Making the Central Highlands a National park

The central highland is one of Iceland’s greatest treasures containing volcanoes, glaciers, voluminous rivers and waterfalls. Such vast, unpopulated areas where nature alone rules, are hard to come by these days. We Icelanders are in a rare position to stand guard of this treasure, before it’s lost.

We interviewed the assistant of the Minister for the Environment and Natural Resources and former project manager of the Hálendið project.

People often get worried about access when there is talk about a national park. The public’s right to enjoy the nature and recreational activities while gaining informative instructions about nature and wildlife will be guaranteed. One of the fundamental bases of a Highland National park will be an understanding of the necessity for all visitors to respect the central highland and treat it in a responsible and suitable manner.


Making the Central Highland a national park will provide a much better protection of nature and maintaining it. Although it’s vital that nature conversion groups, tourist companies and local authorities all have to play an active part in the administration of the national park.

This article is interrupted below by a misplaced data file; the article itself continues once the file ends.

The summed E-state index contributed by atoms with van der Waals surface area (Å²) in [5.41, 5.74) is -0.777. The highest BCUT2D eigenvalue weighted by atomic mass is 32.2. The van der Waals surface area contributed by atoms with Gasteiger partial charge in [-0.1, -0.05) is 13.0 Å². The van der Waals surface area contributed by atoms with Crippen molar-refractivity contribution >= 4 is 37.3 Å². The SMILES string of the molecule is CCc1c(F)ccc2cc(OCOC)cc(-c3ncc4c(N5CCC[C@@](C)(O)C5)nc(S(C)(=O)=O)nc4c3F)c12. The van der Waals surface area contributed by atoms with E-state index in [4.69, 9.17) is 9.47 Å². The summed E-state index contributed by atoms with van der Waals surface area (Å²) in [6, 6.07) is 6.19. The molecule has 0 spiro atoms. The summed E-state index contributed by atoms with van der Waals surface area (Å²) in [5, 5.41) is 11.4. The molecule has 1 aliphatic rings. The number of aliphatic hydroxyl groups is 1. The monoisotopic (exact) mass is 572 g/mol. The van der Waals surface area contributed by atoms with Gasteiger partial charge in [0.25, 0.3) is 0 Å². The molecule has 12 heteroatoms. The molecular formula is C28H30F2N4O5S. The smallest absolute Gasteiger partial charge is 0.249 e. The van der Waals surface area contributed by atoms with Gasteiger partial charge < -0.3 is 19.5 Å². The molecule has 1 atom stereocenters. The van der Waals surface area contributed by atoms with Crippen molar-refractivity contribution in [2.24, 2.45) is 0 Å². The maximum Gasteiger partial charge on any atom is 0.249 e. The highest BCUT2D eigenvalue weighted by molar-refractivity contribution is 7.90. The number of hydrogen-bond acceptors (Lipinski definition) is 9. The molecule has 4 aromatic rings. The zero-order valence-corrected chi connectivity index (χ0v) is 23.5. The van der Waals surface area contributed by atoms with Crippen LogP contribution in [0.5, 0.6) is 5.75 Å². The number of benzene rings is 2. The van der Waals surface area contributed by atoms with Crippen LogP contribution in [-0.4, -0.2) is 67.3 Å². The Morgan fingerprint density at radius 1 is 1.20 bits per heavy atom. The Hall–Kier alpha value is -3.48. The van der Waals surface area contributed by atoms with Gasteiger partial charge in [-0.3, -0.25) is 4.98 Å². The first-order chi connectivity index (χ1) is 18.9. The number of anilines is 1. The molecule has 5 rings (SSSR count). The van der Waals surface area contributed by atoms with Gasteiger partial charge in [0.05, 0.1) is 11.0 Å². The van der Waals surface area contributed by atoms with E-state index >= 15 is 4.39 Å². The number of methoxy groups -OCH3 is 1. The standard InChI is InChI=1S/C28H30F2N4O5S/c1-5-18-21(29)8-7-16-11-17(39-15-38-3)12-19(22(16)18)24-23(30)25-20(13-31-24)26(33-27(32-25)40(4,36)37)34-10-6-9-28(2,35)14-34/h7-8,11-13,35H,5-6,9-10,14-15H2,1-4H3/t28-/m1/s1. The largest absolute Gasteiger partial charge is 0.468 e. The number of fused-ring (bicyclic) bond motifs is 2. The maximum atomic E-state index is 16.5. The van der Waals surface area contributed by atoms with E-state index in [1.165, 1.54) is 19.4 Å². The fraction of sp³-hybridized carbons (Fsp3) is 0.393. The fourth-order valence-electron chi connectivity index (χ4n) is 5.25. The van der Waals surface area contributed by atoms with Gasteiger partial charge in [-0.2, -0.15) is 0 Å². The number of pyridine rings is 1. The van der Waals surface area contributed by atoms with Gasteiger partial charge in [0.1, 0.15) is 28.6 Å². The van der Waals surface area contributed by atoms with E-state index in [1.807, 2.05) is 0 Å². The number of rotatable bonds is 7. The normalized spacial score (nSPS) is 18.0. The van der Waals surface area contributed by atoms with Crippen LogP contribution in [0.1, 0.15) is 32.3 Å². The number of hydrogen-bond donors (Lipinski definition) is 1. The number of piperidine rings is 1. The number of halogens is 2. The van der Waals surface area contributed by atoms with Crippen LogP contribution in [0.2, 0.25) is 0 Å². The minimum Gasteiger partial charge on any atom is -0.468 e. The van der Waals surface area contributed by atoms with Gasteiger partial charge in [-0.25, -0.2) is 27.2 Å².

We spoke with Steinar Kaldal, assistant of the Minister of environmental and Naturla resources, and former project manager of the Hálendið project and asked him about his favourite places on the highland and the best way to inform tourists on how to preserve the highlands. He also told us a story about the effect that the Icelandic nature has on tourists.

“There are so many beautiful places on the central highland, for example just driving up Sprengisandssveg, there is the amazing Kistufell and there you truly are in the center of the highlands. 360 degree view over the highlands. You see Hofsjökull and Vatnajökull.”

“The Highland project doesn’t focus on tourists. The main goal is to protect nature.”

“I remember one time when I brought a man from Japan up to the center highlands, he was getting more agitated as we got higher. Then at one point he told us to stop the car instantly, we thought he was going to puke or something, but he just started to running around. The nature overwhelmed him, he was used to being in big cities and having a lot of people around him all the time. He had never seen anything as vast and unpopulated in his life.”


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